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Where does Whiteness Live Within Me?


Continuing on our journey to heal from the wounds of whiteness, we must actually face ourselves in the mirror and look for the ways whiteness lives within us. The key is to acknowledge it, but not spend time in shame around it, because the reality is -- YOU probably did not have much control over your assimilation into white culture.


If you’re not familiar with White Supremacy Cultural Characteristics, by Tema Okun (a White woman) - begin by reading through the website and getting familiar with the characteristics. I recommend you read all of it, especially her intentions for the use of the work and her request to not weaponize it.


*Side note - If you’re interested in a learning seminar around these characteristics, please contact me!


When you’re familiar with these characteristics or even as you’re reviewing them, write down which ones you participate in, which ones you witness within your organizations/work, and which ones you are impacted by the most.


Let’s dig even deeper! With each of the characteristics you wrote down, write down examples of how they show up AND the way they make you FEEL. Remember that feelings are not thoughts, but emotions and sensations. Many sources name joy, fear, anger, disgust, and sadness as our core feelings. Which of these feelings do these characteristics evoke in you as you reflect on them?


I’ll share one of the characteristics that live within me, FEAR. “White supremacy culture cultivates our fear of not belonging, of not being enough.” (From FEAR from Tema Okun’s White Supremacy Culture). This is an example of internalized racial oppression/internalized racism. If you’ve read my Mixed-Up Series, I’ve shared my past stories of being excluded and being made to feel inferior or wrong, due to my mixed racial identity. There have been so many ways that I’ve been and continue to be told that I don’t belong and that I’m not enough. This is incredibly amplified in White dominant spaces. Because I have spent time knowing the origin stories that cultivated this fear of not belonging and of not being enough, I actively work against it. It hasn’t always been that way. Some of the ways that I would show up would be to overcompensate to prove that I do belong and that I was enough, colluding with the White cultural characteristic. I made a habit of being the perfect student, getting the perfect grades, and overachieving in order to be received as credible, smart, and capable.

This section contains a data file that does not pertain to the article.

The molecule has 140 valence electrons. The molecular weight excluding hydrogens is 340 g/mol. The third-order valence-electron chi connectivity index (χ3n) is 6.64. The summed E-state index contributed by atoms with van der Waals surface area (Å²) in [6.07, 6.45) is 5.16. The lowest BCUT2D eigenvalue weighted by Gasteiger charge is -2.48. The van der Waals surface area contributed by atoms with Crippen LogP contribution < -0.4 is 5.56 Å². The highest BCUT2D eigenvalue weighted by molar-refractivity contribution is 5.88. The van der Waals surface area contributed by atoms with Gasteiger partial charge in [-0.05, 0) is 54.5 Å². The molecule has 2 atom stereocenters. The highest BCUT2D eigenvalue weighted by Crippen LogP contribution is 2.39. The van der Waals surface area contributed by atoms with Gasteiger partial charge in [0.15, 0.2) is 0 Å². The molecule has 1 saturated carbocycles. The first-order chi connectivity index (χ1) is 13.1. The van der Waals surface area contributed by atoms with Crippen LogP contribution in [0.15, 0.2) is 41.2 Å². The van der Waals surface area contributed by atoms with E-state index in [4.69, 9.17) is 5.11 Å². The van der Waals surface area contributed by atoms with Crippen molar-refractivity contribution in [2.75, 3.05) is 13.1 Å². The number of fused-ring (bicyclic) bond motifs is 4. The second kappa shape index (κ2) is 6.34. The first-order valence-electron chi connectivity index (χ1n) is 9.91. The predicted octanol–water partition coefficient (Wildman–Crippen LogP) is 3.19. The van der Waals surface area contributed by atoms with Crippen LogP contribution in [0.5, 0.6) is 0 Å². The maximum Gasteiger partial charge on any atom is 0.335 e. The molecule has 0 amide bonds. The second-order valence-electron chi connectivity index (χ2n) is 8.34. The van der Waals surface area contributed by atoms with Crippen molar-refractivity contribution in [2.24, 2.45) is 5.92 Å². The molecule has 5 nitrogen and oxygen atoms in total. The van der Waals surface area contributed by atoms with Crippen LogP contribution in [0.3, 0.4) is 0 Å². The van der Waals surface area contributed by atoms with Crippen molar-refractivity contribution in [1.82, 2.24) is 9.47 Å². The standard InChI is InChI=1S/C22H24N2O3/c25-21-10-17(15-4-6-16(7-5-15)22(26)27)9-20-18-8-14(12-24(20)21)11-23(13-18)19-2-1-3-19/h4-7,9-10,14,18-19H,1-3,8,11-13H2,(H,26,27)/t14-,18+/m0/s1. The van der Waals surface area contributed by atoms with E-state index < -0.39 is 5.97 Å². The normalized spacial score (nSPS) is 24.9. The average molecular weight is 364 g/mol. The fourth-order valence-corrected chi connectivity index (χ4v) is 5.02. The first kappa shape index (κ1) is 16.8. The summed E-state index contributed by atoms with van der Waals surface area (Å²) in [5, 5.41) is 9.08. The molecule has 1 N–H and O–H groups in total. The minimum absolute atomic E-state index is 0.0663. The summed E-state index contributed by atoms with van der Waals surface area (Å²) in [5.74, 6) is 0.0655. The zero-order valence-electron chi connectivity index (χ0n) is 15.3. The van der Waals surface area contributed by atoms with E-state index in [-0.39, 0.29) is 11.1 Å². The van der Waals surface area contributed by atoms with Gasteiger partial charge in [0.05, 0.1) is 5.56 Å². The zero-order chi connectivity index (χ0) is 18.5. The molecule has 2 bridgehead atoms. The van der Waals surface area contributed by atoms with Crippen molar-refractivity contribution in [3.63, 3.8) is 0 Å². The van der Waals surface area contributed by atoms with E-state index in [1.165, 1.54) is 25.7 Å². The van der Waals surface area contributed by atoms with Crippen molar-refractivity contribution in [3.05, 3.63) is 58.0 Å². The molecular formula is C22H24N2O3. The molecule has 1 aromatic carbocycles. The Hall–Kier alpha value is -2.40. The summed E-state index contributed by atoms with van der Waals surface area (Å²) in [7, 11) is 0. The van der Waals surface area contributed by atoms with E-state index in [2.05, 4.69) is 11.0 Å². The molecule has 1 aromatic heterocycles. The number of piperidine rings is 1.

When I am fearful of not belonging and not being enough, I am saddened and angry. It is immobilizing. I literally will not be able to act from this place and can run away and hide. This can lead to bouts of depression and completely stalling me from taking action toward my life goals.


There are some that would minimize the importance of knowing these cultural characteristics and their antidotes. They would have you believe its personality, circumstances, or unique lived experiences. They would have you believe it is only meant to make White people “bad”. It’s a refusal to see its strategic way of upholding White supremacy and keeping people of color oppressed. It may be hard to understand or see because it has become a part of our culture, but instead of denying it, can you simply look for ways it is accurate?


I’m keeping this one short because it’s really an invitation to jump into reflection and participate in the process of finding out where whiteness lives within you. If you have questions or want to share your reflections, please feel free to comment. I’ll be waiting to learn what has come up for you.


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